Last week French commandoes rescued a retired couple who had been captured onboard their yacht, and in April, the crew of a Spanish fishing boat were only freed after a reported payment of $1.2 million (over 825,000 euros). Earlier this month, a Basque crew fishing for tuna 325 nautical miles off the coast of Somalia managed to evade the pirates by racing off at high speed until the attackers gave up the chase. Most of Spain's fishing fleet now works further out to sea.

International mission

Spain's defence minister, Carme Chacon, said last week that the patrol aircraft which has arrived in Somalia would inform fishing vessels, freighters and ships transporting humanitarian aid about the movements of pirates. It could also form the start of an international mission against piracy following the agreement of EU foreign ministers to set up a coordinated unit to address piracy off the Horn of Africa.


Three car bombs as courts outlaw pro-ETA groups

By Dave Jamieson

Three car bombs which exploded at the weekend in the Basque region have left one person dead and several injured. The incidents followed last week's decisions by Spanish courts to outlaw three pro-ETA organisations.

In the early hours of Monday, a 46-year-old soldier, Luis Conde, became the third person to die this year in an ETA attack when a car bomb exploded in Santoña, 40 kilometres east of Santander. The device had been left close to an army training centre and was the third and most serious incident within 24 hours. A warning in the name of ETA had been given by telephone but the short time between the call and the detonation had not given adequate warning for the area to be fully evacuated. At least eight other people were injured, one seriously.

The first of the weekend's three bombs exploded at around midnight on Saturday in a non-residential suburb of Vitoria, capital of the northern Basque region. A coded warning 45 minutes earlier from ETA, the armed Basque separatist group, enabled police to clear the area, including a nearby restaurant, and the device went off without causing any injuries. Police said a large quantity of explosives had been planted in a Renault Clio left parked 20 metres outside offices of the bank Caja Vital, which were damaged by the blast. The force of the explosion also damaged a sports stadium which is home to the Tau Vitoria basketball team.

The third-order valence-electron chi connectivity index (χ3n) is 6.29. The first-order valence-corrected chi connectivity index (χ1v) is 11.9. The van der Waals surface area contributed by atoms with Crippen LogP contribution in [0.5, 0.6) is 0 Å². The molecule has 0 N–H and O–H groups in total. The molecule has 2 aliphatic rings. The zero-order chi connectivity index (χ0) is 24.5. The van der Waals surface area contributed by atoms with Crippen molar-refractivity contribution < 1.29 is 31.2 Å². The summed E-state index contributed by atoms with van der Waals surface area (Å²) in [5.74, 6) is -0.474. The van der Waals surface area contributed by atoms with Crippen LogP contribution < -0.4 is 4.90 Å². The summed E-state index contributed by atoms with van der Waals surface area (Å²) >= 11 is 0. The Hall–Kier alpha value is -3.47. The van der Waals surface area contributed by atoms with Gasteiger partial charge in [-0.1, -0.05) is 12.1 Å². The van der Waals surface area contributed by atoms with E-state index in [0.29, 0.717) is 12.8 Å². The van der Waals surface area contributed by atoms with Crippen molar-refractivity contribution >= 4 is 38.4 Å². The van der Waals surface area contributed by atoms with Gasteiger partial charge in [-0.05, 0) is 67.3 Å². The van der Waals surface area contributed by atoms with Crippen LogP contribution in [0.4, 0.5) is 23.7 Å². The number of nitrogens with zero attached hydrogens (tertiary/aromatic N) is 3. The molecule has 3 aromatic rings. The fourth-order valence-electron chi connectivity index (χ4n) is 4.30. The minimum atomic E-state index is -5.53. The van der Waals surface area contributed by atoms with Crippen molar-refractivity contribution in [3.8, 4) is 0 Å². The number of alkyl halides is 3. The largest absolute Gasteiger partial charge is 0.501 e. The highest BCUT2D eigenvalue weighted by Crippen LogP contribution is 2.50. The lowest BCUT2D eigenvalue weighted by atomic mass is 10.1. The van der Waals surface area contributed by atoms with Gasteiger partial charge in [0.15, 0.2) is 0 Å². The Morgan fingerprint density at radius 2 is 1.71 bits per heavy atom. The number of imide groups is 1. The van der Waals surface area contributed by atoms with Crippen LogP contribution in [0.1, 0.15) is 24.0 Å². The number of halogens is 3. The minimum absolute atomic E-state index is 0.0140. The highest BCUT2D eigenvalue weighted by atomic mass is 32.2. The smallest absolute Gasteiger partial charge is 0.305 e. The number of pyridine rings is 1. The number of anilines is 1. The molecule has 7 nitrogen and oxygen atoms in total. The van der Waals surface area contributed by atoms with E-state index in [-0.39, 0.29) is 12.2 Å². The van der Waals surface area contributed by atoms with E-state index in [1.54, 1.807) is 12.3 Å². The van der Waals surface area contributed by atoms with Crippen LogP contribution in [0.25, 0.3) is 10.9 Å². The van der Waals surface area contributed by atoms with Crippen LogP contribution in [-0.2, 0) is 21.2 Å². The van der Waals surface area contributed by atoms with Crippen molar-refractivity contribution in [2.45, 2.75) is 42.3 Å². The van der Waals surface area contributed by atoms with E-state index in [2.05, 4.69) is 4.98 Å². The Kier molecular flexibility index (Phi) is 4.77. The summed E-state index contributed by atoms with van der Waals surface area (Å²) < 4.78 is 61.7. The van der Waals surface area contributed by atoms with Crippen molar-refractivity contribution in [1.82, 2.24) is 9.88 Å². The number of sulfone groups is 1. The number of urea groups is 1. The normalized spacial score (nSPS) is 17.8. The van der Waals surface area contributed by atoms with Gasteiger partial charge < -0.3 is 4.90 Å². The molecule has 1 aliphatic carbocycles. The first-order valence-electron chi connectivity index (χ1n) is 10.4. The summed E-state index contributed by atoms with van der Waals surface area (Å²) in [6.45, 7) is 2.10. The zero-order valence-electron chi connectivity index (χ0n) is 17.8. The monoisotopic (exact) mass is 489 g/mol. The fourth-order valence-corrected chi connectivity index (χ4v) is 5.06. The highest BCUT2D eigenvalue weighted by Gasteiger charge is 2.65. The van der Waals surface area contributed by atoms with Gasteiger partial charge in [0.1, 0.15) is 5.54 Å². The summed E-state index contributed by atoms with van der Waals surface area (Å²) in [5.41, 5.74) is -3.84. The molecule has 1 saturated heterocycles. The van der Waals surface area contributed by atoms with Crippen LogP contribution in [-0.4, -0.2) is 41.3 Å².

There was no warning ahead of the second bomb, which exploded in the Vizcaya town of Ondarroa at 4.30am the same night. At least 10 people were injured by the blast outside offices of Ertzaintza, the Basque police force. The two perpetrators are believed to have parked the primed vehicle and then thrown molotov cocktails to draw staff out of the building and near the car, before fleeing the scene.

Six of the injured were police officers while the remainder were passers-by; the regional government said most were only slightly injured. However, a 15-year-old girl suffered serious head injuries. Basque Interior Minister Javier Balza said the 100 kilos of explosives had been intended to create "a massacre." On Tuesday last week, a National Police officer near Bilbao had a lucky escape after driving 10 kilometres in a car later found to have a limpet mine attached. Tedax experts who defused the device said the movement detector in the bomb failed to ignite the 750 grams of explosives it contained.

Parties outlawed

Last week the Supreme Court banned two political parties which have supported ETA. Both the ANV (Basque Nationalist Action) and PCTV (Communist Party of Basque Lands) were declared illegal organisations by the court action. The ANV was the Basque region's third largest political force while the PCTV had nine MPs in the regional parliament. Gestoras Pro Amnistia, an advocacy group for jailed ETA members, was also outlawed last week, with 21 of its members given prison sentences of up to 10 years.


Figurines grow 600 per cent when soaked in water

By Oliver McIntyre

A consumer watchdog has issued a warning about small toy figurines that grow as much as 600 per cent in size when soaked in water and could be extremely dangerous if ingested by a child.

If a child bit off and swallowed a piece of one of the toys, which typically are in the shape of animals or dinosaurs and come packaged alone or inside an egg, cage or fish tank, it would "increase in size after coming into contact with saliva or gastric fluid, and could cause asphyxiation and gastrointestinal damage," says Facua.

The group has identified 14 models of such toys on the market in Spain. They are manufactured in China and imported to Spain and elsewhere in the EU. But Facua says their importation is in fact illegal under an EU toy safety regulation which establishes that toys made of expandable material must not increase in size by more than 50 per cent.

Only some of the models have appeared on the EU Consumer Affairs Department's RAPEX rapid-alert system, says Facua. It urges the Ministry of Health and Consumers to submit the others for RAPEX listing and to take steps to remove the toys from the marketplace.

The dangerous models

The models identified by Facua include three called Crocodile Egg, Duck Egg and Dinosaur egg, of unknown importer. The other 11 are distributed by UK-based importer Puckator and are called Grow a Leprechaun; Colored Growing Ocean World; Alien Embryo; Growing Alien; Growing Skeleton; Growing Monster Family; Chicken Egg; Snake Egg; Magic Dinosaur Growing; and two dinosaur egg models called Hatch'em.